Weakening business confidence leads to caution amongst commercial clients
The October 2017 Royal Institute of British Architects’ (RIBA) Future Trends Workload Index reveals workloads remain steady but architects fear businesses are commissioning fewer new commercial developments.
The RIBA monthly Future Trends workload index – a tool used to measure RIBA members’ confidence in the market for architectural services –was unchanged this month, remaining at +17 in October 2017.
In terms of geographical analysis, practices in the North of England (balance figure +33) and the Midlands and East Anglia (balance figure +50) remain the most optimistic about medium term workload prospects. Practices in London, however, continue to be more pessimistic; the balance figure has now fallen into negative territory at -4, meaning that London practices are predicting a reduction in workloads over the next quarter. This has declined from +7 last month.
In terms of work sectors, the private housing sector workload forecast was unchanged at +18 in October 2017, and remains by far the most positive of all sector forecasts. The commercial sector workload forecast fell back slightly, with a balance figure of +5 in October 2017 (down from +7 in September); the community sector workload forecast (balance figure -4) and the public-sector workload forecast (balance figure -1) both fell into negative territories, the community sector decreased by 8.
In terms of practice size, large practices (51+ staff) returned a balance figure of +67 in October. Medium-sized practices (11 - 50 staff), were also generally positive, returning a balance figure of +62. It was small practices (1 - 10 staff), with a balance figure of +6 that were the most cautious this month.
The RIBA Future Trends Staffing Index was up a little this month, standing at +9 in October 2017 compared with +5 in September. On balance, the majority of practices expect their permanent staffing levels to either remain the same or increase over the coming quarter. Small practices (1 - 10 staff), with a balance figure of +6, and medium-sized practices (11 - 50 staff), with a balance figure of +23, were more confident about future staffing levels than large practices (51+ staff), who returned a balance figure of zero.
RIBA Executive Director Members, Adrian Dobson, said: “Whilst overall levels of workload again remain steady, there is a weakening in general business confidence that is leading to greater caution amongst clients in the commercial sector. Practices in this field fear that businesses are commissioning fewer new commercial developments and some practices have also commented that they are having to invest greater resourcing in chasing outstanding fees.”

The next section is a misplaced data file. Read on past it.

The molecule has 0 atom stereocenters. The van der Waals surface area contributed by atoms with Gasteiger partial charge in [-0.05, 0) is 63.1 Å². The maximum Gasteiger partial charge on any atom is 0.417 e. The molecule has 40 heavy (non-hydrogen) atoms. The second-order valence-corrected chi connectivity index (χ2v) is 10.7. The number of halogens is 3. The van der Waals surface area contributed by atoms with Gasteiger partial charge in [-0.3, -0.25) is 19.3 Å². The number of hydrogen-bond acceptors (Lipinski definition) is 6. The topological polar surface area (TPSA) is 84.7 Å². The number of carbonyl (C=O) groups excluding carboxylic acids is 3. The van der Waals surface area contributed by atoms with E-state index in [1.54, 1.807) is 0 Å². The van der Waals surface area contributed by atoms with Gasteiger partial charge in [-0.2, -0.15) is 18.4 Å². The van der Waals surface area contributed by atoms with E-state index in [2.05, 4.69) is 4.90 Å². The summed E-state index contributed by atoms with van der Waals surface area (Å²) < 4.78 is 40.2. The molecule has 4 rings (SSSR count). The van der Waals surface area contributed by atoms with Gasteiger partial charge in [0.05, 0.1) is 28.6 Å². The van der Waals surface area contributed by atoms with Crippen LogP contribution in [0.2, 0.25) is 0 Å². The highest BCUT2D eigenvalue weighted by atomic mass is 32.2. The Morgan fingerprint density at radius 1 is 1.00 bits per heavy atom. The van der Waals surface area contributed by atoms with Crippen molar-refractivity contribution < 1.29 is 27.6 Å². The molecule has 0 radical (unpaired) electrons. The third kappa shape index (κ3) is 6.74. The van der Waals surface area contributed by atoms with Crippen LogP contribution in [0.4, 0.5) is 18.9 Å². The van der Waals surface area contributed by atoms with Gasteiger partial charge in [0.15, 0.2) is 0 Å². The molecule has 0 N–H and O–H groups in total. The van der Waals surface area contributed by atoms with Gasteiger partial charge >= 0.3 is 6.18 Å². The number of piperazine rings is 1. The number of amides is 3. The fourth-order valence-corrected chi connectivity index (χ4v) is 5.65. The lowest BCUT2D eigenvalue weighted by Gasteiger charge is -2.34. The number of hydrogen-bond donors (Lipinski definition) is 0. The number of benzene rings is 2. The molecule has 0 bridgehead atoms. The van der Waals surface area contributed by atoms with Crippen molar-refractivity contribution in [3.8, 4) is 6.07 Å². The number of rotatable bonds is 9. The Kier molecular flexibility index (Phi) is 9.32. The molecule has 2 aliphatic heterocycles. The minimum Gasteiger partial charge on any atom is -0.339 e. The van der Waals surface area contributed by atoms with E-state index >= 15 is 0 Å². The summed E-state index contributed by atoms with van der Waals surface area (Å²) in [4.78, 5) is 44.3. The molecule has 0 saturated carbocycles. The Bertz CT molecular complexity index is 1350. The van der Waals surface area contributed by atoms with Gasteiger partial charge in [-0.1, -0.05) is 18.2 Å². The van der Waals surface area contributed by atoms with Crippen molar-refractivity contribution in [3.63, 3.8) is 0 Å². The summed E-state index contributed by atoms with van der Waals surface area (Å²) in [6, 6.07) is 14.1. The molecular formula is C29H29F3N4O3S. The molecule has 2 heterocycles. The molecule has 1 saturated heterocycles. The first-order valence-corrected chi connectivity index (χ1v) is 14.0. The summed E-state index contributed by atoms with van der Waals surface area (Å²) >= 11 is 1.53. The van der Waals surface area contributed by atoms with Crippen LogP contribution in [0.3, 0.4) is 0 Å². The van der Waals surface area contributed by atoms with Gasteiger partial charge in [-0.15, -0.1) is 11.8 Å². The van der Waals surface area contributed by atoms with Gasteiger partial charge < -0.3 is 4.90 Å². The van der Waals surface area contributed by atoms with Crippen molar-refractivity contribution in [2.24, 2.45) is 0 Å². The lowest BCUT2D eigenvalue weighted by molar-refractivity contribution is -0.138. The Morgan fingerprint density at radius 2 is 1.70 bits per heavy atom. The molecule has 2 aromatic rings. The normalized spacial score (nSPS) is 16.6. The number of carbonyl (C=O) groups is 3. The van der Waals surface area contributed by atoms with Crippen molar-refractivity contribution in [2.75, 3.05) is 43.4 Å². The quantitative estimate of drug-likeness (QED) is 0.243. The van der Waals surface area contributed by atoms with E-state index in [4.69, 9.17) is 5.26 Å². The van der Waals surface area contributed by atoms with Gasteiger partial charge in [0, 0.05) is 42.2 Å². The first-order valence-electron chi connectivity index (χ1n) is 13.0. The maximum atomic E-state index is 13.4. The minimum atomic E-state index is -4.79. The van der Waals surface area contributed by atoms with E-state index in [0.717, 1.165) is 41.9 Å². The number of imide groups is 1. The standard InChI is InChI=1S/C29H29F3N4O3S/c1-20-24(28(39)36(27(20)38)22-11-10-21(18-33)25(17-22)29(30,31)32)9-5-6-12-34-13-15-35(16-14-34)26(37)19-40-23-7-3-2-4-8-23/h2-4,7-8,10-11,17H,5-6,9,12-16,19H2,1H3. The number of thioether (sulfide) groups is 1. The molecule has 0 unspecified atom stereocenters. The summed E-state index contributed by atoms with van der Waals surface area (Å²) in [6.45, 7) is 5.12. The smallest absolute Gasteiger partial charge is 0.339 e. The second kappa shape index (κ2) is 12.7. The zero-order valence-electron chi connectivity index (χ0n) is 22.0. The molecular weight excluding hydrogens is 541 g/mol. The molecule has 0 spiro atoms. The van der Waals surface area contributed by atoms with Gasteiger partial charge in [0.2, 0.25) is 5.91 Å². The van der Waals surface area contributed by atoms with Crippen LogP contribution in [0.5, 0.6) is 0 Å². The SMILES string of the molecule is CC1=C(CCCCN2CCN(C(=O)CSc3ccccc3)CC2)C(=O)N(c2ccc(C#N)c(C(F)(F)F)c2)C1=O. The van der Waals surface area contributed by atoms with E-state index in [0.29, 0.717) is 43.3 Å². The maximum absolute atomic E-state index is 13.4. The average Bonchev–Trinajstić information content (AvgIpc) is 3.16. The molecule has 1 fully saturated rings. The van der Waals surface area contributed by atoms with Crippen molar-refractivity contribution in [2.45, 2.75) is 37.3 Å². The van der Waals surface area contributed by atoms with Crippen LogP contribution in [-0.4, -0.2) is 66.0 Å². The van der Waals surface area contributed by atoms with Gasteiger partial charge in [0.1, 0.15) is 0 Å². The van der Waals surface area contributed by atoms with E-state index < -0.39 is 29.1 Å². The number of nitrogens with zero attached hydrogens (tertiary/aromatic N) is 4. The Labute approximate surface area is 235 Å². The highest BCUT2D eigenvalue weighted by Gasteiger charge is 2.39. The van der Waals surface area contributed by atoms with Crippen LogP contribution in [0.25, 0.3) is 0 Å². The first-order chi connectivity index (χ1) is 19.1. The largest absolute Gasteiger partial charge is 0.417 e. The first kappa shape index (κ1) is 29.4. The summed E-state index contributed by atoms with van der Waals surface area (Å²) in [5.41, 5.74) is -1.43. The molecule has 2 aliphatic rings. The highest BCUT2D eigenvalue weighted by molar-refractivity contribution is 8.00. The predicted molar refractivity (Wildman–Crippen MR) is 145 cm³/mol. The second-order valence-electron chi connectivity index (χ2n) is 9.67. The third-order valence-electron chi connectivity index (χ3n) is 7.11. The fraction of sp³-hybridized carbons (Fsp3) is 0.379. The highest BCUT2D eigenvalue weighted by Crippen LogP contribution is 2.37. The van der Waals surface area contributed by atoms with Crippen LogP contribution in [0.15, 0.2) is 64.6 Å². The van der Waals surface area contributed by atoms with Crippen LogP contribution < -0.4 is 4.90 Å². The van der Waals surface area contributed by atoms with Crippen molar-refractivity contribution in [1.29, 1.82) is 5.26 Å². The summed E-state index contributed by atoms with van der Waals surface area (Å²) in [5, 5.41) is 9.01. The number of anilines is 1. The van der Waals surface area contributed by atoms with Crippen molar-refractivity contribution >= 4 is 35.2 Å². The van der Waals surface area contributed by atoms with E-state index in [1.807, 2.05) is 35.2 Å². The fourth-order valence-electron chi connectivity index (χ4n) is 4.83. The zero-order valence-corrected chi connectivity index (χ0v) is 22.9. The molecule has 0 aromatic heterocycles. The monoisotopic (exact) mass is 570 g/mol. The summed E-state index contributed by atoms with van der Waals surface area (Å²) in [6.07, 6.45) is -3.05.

Notes to editors:
For further press information contact Abigail Chiswell-White in the RIBA Media Office Abigail.Chiswell-White@riba.org (0)20 7580 3811
1. Completed by a mix of small, medium and large firms based on a geographically representative sample, the RIBA Future Trends Survey was launched in January 2009 to monitor business and employment trends affecting the architects’ profession.
2. The Future Trends survey is carried out by the RIBA in partnership with the Fees Bureau. Results of the survey, including a full graphical analysis, are published each month at: http://www.architecture.com/RIBA/Professionalsupport/FutureTrendsSurvey.aspx
3. The definition for the workload balance figure is the difference between those expecting more work and those expecting less. A negative figure means more respondents expect less work than those expecting more work. This figure is used to represent the RIBA Future Trends workload index, which for October 2017 was +17
4. The definition for the staffing balance figure is the difference between those expecting to employ more permanent staff in the next three months and those expecting to employ fewer. A negative figure means more respondents expect to employ fewer permanent staff. This figure is used to represent the RIBA Future Trends staffing index, which for October 2017 was +9
5. To participate in the RIBA Future Trends Survey, please contact the RIBA Practice Department on 020 7307 3749 or email email@example.com. The survey takes approximately five minutes to complete each month, and all returns are independently processed in strict confidence.
6. The Royal Institute of British Architects (RIBA) is a global professional membership body that serves its members and society in order to deliver better buildings and places, stronger communities and a sustainable environment. www.architecture.com Follow @RIBA on Twitter for regular updates www.twitter.com/RIBA